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Comments on “Can Someone Give Michael Eisner A History Lesson On Copyright And Patents?”

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eleete says:

I need a job at disney

Apparently the physical workers get paid for a days work for 90 or so years after their deaths. I guess that includes the street sweepers, the maids, and the ride workers ?? This man is insane as well as wrong. I think by his view we should all go to work every day, and every day should be paid for repeatedly over the next 90 years, and that my family should collect far after we’re gone…. And then just when the checks are about to stop coming, that my family should push congress to extend my payments for the street I cleaned over 50 years ago. Sounds GREAT to me Mike !!!

Monarch says:

Re: I need a job at disney

“Apparently the physical workers get paid for a days work for 90 or so years after their deaths. I guess that includes the street sweepers, the maids, and the ride workers ?? This man is insane as well as wrong. I think by his view we should all go to work every day, and every day should be paid for repeatedly over the next 90 years, and that my family should collect far after we’re gone…. And then just when the checks are about to stop coming, that my family should push congress to extend my payments for the street I cleaned over 50 years ago. Sounds GREAT to me Mike !!!”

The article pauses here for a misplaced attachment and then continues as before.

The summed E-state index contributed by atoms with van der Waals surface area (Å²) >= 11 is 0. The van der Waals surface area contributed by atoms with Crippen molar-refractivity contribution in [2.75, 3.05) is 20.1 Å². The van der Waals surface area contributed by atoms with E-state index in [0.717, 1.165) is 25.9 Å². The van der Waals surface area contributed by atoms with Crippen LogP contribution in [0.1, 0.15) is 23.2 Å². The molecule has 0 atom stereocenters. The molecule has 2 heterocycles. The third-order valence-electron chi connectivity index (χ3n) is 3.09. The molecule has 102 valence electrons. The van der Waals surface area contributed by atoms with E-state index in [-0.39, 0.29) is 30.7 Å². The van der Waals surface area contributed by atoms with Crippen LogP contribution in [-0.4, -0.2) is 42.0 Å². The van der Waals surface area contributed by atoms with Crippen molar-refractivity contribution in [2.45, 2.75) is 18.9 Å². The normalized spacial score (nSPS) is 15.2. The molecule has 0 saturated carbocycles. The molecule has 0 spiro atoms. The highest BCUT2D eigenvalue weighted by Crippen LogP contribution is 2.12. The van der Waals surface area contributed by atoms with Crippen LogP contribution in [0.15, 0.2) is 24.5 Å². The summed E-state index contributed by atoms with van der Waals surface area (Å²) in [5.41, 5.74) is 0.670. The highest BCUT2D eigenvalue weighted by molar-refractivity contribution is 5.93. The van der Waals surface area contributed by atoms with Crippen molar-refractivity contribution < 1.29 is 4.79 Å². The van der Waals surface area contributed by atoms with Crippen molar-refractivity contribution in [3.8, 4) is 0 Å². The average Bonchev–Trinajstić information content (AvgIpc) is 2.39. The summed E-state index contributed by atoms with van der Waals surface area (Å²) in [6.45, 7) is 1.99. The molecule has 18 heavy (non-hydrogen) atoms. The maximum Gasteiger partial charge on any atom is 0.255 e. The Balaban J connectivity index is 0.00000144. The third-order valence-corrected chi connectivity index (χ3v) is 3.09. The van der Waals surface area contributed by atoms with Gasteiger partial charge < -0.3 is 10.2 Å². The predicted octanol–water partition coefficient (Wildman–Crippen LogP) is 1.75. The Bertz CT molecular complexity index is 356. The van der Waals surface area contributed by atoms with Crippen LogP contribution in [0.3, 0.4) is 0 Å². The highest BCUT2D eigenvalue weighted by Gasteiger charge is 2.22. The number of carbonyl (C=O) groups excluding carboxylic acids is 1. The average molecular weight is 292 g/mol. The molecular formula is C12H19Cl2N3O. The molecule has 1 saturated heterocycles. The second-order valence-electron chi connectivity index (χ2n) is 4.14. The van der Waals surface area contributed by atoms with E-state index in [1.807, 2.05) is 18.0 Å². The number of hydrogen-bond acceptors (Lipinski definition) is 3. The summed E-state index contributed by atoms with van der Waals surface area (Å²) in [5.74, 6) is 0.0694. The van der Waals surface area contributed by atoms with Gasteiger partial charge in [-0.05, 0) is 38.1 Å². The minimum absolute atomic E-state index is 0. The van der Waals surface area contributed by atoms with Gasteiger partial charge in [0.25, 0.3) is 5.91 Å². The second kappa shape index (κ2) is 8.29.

Hear, hear!
I want to be paid for my work over and over again also!!!
Hey Michael Eisner, can I live in your delusional world and get paid for the work I do, over and over and over again. After all, what I do is not entirely physical, I do intellectual work!

Corey says:

Re: Re: I need a job at disney

The problem with your argument is this. Most works that are copyrighted make very little per work sold. So if I invest my time and money in writing a book, does this mean I should only get paid for the sale of one book (for a royalty of about $1)?